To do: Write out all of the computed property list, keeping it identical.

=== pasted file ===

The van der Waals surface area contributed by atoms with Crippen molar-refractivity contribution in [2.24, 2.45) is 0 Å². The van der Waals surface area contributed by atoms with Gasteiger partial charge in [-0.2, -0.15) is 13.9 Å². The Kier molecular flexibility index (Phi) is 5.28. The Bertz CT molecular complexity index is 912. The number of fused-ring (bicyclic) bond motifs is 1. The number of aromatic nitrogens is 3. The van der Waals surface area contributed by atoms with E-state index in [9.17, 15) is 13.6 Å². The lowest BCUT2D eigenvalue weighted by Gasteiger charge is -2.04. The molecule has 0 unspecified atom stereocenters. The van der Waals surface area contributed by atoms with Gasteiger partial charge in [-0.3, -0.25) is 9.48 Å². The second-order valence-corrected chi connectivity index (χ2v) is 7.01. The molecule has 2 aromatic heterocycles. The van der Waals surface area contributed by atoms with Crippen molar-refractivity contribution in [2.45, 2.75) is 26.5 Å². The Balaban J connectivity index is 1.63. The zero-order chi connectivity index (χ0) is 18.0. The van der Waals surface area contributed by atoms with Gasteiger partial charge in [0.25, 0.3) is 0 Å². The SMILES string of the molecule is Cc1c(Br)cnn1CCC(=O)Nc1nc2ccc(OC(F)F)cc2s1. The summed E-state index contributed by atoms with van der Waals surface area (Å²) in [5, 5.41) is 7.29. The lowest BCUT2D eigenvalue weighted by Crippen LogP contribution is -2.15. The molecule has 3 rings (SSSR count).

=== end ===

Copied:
The van der Waals surface area contributed by atoms with Crippen molar-refractivity contribution in [2.24, 2.45) is 0 Å². The van der Waals surface area contributed by atoms with Gasteiger partial charge in [-0.2, -0.15) is 13.9 Å². The Kier molecular flexibility index (Phi) is 5.28. The Bertz CT molecular complexity index is 912. The number of fused-ring (bicyclic) bond motifs is 1. The number of aromatic nitrogens is 3. The van der Waals surface area contributed by atoms with E-state index in [9.17, 15) is 13.6 Å². The lowest BCUT2D eigenvalue weighted by Gasteiger charge is -2.04. The molecule has 0 unspecified atom stereocenters. The van der Waals surface area contributed by atoms with Gasteiger partial charge in [-0.3, -0.25) is 9.48 Å². The second-order valence-corrected chi connectivity index (χ2v) is 7.01. The molecule has 2 aromatic heterocycles. The van der Waals surface area contributed by atoms with Crippen molar-refractivity contribution in [2.45, 2.75) is 26.5 Å². The Balaban J connectivity index is 1.63. The zero-order chi connectivity index (χ0) is 18.0. The van der Waals surface area contributed by atoms with Gasteiger partial charge in [0.25, 0.3) is 0 Å². The SMILES string of the molecule is Cc1c(Br)cnn1CCC(=O)Nc1nc2ccc(OC(F)F)cc2s1. The summed E-state index contributed by atoms with van der Waals surface area (Å²) in [5, 5.41) is 7.29. The lowest BCUT2D eigenvalue weighted by Crippen LogP contribution is -2.15. The molecule has 3 rings (SSSR count).